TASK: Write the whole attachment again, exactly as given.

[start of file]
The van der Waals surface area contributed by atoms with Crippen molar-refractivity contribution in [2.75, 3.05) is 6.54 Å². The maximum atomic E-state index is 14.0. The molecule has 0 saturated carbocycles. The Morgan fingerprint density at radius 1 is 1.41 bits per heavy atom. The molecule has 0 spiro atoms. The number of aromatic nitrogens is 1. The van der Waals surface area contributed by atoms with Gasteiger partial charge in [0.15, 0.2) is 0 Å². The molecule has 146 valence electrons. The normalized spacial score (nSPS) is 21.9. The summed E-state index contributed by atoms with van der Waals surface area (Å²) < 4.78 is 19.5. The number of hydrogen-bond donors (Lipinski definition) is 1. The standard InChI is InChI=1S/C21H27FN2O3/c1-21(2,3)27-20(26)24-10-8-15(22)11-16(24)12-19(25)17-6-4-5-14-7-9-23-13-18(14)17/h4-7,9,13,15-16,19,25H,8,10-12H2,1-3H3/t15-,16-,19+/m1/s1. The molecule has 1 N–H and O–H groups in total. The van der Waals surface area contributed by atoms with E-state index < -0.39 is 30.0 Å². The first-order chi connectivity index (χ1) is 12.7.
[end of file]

The van der Waals surface area contributed by atoms with Crippen molar-refractivity contribution in [2.75, 3.05) is 6.54 Å². The maximum atomic E-state index is 14.0. The molecule has 0 saturated carbocycles. The Morgan fingerprint density at radius 1 is 1.41 bits per heavy atom. The molecule has 0 spiro atoms. The number of aromatic nitrogens is 1. The van der Waals surface area contributed by atoms with Gasteiger partial charge in [0.15, 0.2) is 0 Å². The molecule has 146 valence electrons. The normalized spacial score (nSPS) is 21.9. The summed E-state index contributed by atoms with van der Waals surface area (Å²) < 4.78 is 19.5. The number of hydrogen-bond donors (Lipinski definition) is 1. The standard InChI is InChI=1S/C21H27FN2O3/c1-21(2,3)27-20(26)24-10-8-15(22)11-16(24)12-19(25)17-6-4-5-14-7-9-23-13-18(14)17/h4-7,9,13,15-16,19,25H,8,10-12H2,1-3H3/t15-,16-,19+/m1/s1. The molecule has 1 N–H and O–H groups in total. The van der Waals surface area contributed by atoms with E-state index < -0.39 is 30.0 Å². The first-order chi connectivity index (χ1) is 12.7.